Grimes, Kathleen M. “"Christ Divided”, Boston College, 2014. http://hdl.handle.net/2345/bc-ir:104177.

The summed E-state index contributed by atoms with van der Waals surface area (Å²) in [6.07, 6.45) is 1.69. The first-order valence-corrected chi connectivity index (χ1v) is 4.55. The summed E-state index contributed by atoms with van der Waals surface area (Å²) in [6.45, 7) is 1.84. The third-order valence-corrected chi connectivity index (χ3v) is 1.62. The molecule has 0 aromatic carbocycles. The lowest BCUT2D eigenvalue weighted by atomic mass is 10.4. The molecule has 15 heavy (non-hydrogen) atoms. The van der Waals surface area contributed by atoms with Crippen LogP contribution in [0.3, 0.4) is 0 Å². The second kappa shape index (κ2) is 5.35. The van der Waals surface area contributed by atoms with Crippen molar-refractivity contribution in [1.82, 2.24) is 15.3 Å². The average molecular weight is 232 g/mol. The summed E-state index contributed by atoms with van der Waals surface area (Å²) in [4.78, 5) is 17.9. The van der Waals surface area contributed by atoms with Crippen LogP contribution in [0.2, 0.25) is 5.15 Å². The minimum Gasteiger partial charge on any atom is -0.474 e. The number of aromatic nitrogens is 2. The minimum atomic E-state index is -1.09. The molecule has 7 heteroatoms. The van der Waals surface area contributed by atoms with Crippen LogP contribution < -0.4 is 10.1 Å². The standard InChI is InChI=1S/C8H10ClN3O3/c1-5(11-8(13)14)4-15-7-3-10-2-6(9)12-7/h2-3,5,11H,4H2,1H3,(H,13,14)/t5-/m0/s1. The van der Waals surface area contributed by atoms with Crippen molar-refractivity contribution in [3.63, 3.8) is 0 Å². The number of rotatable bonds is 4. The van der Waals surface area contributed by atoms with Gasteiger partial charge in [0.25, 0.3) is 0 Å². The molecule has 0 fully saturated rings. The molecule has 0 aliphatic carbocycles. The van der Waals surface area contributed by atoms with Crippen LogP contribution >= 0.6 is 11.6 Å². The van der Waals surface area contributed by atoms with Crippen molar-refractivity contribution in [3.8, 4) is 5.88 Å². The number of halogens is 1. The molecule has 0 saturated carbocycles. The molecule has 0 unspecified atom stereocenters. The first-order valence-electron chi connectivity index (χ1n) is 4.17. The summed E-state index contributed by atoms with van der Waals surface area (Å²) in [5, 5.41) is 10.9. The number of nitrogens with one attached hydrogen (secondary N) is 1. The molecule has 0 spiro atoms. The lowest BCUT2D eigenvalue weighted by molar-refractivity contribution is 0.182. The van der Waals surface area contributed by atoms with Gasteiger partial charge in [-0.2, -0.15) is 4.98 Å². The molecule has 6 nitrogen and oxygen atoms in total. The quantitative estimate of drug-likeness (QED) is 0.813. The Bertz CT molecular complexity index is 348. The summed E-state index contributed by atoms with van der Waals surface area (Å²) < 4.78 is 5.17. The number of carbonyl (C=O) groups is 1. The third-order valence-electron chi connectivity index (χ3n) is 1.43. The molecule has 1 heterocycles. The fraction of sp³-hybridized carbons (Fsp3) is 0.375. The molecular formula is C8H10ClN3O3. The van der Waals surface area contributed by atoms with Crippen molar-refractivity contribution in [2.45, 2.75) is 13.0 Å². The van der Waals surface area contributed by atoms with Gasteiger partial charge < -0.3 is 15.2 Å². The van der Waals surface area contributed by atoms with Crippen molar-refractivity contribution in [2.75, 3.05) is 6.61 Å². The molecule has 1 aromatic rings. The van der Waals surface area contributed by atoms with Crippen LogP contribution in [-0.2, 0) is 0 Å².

Despite its stated opposition to racism, the Catholic church in the United States remains both complicit in and shaped by the United States' persistent white supremacy. Largely due to the habituating effect of racial segregation, many of the church's practices have been turned into habits of white supremacy. For this reason, I contend, white supremacy operates in the church as a corporate vice, impeding the church's ability to achieve its identity as the body of Christ. This dissertation uncovers the Catholic parish as well as the sacraments of baptism and the Eucharist as habits of white supremacy in order to propose a new approach to the problem of racial inequality and injustice, corporate re-habituation. The church must re-make itself while re-making the spaces it inhabits. As long as the Catholic church continues to reside in racially segregated space, it will continue to carry the vice of white supremacy in its body. In addition to re- drawing parochial borders in defiance of regnant patterns of racial segregation, the church must also work to dismantle both the hypersegregated black ghetto and the hyperprivileged white enclave.